Many people I know, myself included, have children graduating in the next few weeks and I have heard the comments, “Now what do they do?” and “How can I get them ready for college?”

Summer months can be the best opportunity for your children to pick up some new skills to help them better prepare for caring for themselves. While they are in school, we parents often tend to take care of their food needs, laundry, and the general managing of their lives, but once they are off and away at college, your job in those areas is pretty much done. Quite suddenly.

So, how well is your student prepared for college and adulthood?

Juli Shulem

Since I work with college students day in and day out, I can tell you many are completely clueless as to how to do some very basic self-care tasks. The next several columns are going to be dedicated to giving you an insight into what your children need to know and how you can guide them to learn for themselves what to do.

The main goal is for them to become independent. I’m sure we can all agree that raising a child to be dependent on others is not a good idea. Our adult children should be able to make good decisions, including conscious choices about their futures. They should be able to manage their daily lives properly, take care of their environment and manage their health. They have been receiving hands-on training just by living with you, their parents or guardians, but until they are out on their own, they haven’t really learned to fly yet. They’ll get it sooner or later, but here are some thoughts for making the transition easier and faster.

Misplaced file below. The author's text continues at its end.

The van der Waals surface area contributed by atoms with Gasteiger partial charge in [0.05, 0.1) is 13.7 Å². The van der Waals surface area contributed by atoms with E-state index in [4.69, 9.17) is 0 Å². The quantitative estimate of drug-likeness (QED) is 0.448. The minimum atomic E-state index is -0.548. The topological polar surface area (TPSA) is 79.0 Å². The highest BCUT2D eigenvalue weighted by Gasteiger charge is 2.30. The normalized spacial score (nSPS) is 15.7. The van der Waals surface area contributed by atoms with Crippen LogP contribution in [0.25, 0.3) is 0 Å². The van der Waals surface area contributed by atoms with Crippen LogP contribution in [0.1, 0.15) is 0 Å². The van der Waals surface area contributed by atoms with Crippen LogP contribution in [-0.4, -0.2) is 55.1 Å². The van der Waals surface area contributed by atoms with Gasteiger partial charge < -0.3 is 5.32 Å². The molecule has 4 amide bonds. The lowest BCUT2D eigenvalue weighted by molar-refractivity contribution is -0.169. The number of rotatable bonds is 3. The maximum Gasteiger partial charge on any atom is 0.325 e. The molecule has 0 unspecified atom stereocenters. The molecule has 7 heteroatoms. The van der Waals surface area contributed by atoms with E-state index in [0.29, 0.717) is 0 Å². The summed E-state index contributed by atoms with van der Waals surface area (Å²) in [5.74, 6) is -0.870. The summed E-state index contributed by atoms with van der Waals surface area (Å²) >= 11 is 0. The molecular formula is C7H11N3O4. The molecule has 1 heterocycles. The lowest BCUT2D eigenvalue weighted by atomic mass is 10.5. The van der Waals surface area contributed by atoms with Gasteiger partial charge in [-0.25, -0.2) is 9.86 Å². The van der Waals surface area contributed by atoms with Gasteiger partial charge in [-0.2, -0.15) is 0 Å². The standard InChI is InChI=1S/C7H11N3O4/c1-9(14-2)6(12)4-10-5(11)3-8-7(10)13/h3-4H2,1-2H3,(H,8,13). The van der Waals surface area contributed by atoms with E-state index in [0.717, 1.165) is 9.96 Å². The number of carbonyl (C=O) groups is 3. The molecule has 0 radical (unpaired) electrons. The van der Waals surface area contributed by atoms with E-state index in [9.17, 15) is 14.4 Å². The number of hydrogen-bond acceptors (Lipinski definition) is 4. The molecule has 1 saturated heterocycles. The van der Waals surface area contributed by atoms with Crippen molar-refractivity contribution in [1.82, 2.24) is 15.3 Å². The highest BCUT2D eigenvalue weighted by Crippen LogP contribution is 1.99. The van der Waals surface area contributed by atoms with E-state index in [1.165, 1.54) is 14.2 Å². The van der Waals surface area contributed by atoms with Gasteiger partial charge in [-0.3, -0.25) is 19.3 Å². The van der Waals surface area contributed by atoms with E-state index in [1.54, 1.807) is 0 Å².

Decision-making is a necessary skill that some people really struggle with. Whether it be from a fear, lack of knowledge or experience, or simply not wanting to be responsible for the outcome, many issues can result in lack of decision-making or poor decision making. Your children have by now had the chance to make some decisions on their own. Empower them further by guiding them toward making choices in situations that don’t have a potentially catastrophic outcome, so they build that muscle slowly. As their confidence increases, they can make more difficult decisions. If they seem indecisive, just ask:

“What are your options?”

“What would you expect the outcome of each option to be?”

“What would you like to have as an end result after the decision is made?”

These questions can help your children realize that they can make decisions, they just need some practice.

Watch next week for more ideas for empowering our teens!


Please note this login is to submit events or press releases. Use this page here to login for your Independent subscription

Not a member? Sign up here.